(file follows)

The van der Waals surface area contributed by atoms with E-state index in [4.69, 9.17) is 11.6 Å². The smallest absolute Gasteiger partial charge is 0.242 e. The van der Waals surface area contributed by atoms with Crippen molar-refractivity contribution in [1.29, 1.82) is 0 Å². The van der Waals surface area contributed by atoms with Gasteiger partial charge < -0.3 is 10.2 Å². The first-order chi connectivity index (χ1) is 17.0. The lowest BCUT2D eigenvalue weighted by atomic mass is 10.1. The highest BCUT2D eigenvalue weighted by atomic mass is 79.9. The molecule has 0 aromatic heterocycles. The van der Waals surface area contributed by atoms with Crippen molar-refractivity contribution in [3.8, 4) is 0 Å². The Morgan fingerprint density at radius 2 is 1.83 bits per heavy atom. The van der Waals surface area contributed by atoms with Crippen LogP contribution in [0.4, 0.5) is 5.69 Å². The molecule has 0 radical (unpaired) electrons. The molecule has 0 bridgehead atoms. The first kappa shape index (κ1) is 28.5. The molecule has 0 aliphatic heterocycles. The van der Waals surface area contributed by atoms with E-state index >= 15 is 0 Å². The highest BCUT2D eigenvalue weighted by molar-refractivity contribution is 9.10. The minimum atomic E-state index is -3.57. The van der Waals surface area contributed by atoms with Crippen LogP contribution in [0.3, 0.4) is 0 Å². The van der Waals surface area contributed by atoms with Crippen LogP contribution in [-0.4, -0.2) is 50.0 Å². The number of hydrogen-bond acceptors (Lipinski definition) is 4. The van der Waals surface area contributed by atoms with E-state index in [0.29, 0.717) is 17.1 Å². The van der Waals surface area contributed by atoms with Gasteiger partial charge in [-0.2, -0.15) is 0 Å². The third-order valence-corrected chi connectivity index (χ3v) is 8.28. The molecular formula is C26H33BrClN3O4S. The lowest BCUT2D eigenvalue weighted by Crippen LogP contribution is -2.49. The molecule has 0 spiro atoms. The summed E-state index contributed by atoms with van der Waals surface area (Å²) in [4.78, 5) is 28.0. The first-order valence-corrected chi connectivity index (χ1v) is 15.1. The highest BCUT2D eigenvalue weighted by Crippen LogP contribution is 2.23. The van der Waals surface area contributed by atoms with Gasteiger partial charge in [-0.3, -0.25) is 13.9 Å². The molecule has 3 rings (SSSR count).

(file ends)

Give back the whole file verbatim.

The van der Waals surface area contributed by atoms with E-state index in [4.69, 9.17) is 11.6 Å². The smallest absolute Gasteiger partial charge is 0.242 e. The van der Waals surface area contributed by atoms with Crippen molar-refractivity contribution in [1.29, 1.82) is 0 Å². The van der Waals surface area contributed by atoms with Gasteiger partial charge < -0.3 is 10.2 Å². The first-order chi connectivity index (χ1) is 17.0. The lowest BCUT2D eigenvalue weighted by atomic mass is 10.1. The highest BCUT2D eigenvalue weighted by atomic mass is 79.9. The molecule has 0 aromatic heterocycles. The van der Waals surface area contributed by atoms with Crippen molar-refractivity contribution in [3.8, 4) is 0 Å². The Morgan fingerprint density at radius 2 is 1.83 bits per heavy atom. The van der Waals surface area contributed by atoms with Crippen LogP contribution in [0.4, 0.5) is 5.69 Å². The molecule has 0 radical (unpaired) electrons. The molecule has 0 bridgehead atoms. The first kappa shape index (κ1) is 28.5. The molecule has 0 aliphatic heterocycles. The van der Waals surface area contributed by atoms with E-state index >= 15 is 0 Å². The highest BCUT2D eigenvalue weighted by molar-refractivity contribution is 9.10. The minimum atomic E-state index is -3.57. The van der Waals surface area contributed by atoms with Crippen LogP contribution in [0.3, 0.4) is 0 Å². The van der Waals surface area contributed by atoms with Crippen LogP contribution in [-0.4, -0.2) is 50.0 Å². The number of hydrogen-bond acceptors (Lipinski definition) is 4. The van der Waals surface area contributed by atoms with E-state index in [0.29, 0.717) is 17.1 Å². The van der Waals surface area contributed by atoms with Gasteiger partial charge in [-0.2, -0.15) is 0 Å². The third-order valence-corrected chi connectivity index (χ3v) is 8.28. The molecular formula is C26H33BrClN3O4S. The lowest BCUT2D eigenvalue weighted by Crippen LogP contribution is -2.49. The molecule has 0 spiro atoms. The summed E-state index contributed by atoms with van der Waals surface area (Å²) in [4.78, 5) is 28.0. The first-order valence-corrected chi connectivity index (χ1v) is 15.1. The highest BCUT2D eigenvalue weighted by Crippen LogP contribution is 2.23. The van der Waals surface area contributed by atoms with Gasteiger partial charge in [-0.3, -0.25) is 13.9 Å². The molecule has 3 rings (SSSR count).